In June, the number of background checks conducted by the FBI — a strong indicator of new gun sales — hit its lowest level since September 2011. The figure was down 54 percent from December 2012, in which more background checks were performed than any previous month in history. But why?
There are probably four reasons : Obama, the seasons, gun control, and physics.
Using data from the FBI, we created a chart showing the number of background checks per month. This isn't tied directly to sales; Kentucky, for example, requires a new check at the renewal of a concealed carry permit. But it's a good indicator.
What we're interested in is that drop at the far right, last month, in which 1.28 million checks were conducted.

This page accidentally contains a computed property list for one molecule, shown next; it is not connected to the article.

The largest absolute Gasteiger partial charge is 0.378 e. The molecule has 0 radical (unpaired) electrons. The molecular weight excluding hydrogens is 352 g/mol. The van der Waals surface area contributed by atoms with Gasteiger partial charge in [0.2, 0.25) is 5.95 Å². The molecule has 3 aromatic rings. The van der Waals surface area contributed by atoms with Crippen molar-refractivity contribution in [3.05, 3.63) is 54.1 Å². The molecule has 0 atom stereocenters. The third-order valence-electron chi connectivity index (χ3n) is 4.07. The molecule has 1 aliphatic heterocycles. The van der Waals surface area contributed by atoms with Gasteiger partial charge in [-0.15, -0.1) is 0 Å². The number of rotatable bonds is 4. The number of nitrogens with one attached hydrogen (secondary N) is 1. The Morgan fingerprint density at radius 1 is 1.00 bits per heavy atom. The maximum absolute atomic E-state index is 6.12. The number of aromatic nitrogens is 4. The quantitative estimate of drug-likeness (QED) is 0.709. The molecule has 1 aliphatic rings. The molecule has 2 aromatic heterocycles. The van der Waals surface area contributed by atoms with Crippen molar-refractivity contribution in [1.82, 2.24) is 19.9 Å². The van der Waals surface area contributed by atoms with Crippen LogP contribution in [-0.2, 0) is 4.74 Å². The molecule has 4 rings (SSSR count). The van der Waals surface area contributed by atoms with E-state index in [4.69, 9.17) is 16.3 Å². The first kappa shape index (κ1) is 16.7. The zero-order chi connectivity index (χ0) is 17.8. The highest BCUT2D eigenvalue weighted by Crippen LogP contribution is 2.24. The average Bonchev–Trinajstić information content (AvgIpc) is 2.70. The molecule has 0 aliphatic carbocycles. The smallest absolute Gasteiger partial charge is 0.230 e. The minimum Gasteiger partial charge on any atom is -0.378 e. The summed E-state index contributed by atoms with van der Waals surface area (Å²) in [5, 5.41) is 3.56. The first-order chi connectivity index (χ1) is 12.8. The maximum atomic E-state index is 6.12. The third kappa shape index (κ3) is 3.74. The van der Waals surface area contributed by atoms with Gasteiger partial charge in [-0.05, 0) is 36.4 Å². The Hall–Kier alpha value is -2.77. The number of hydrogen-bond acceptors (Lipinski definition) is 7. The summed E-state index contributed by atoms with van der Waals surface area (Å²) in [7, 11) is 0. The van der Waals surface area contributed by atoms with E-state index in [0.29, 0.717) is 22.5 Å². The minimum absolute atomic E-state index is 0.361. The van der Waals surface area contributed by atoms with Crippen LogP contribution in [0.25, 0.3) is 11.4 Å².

Reason 1: Gun control
After the massacre at Sandy Hook Elementary, gun sales spiked. That reaction stemmed largely from concerns that the government would institute new restrictions on gun ownership. A look at Google Trends data, which tracks search frequency, bears that out.
As BuzzFeed noted on Thursday, retailers agree with this assessment. In an earnings call, sporting goods store Cabela's sees a link between fears of new laws and an increase in purchases. When legislation on gun control went dormant on Capitol Hill in the spring, that impetus diminished.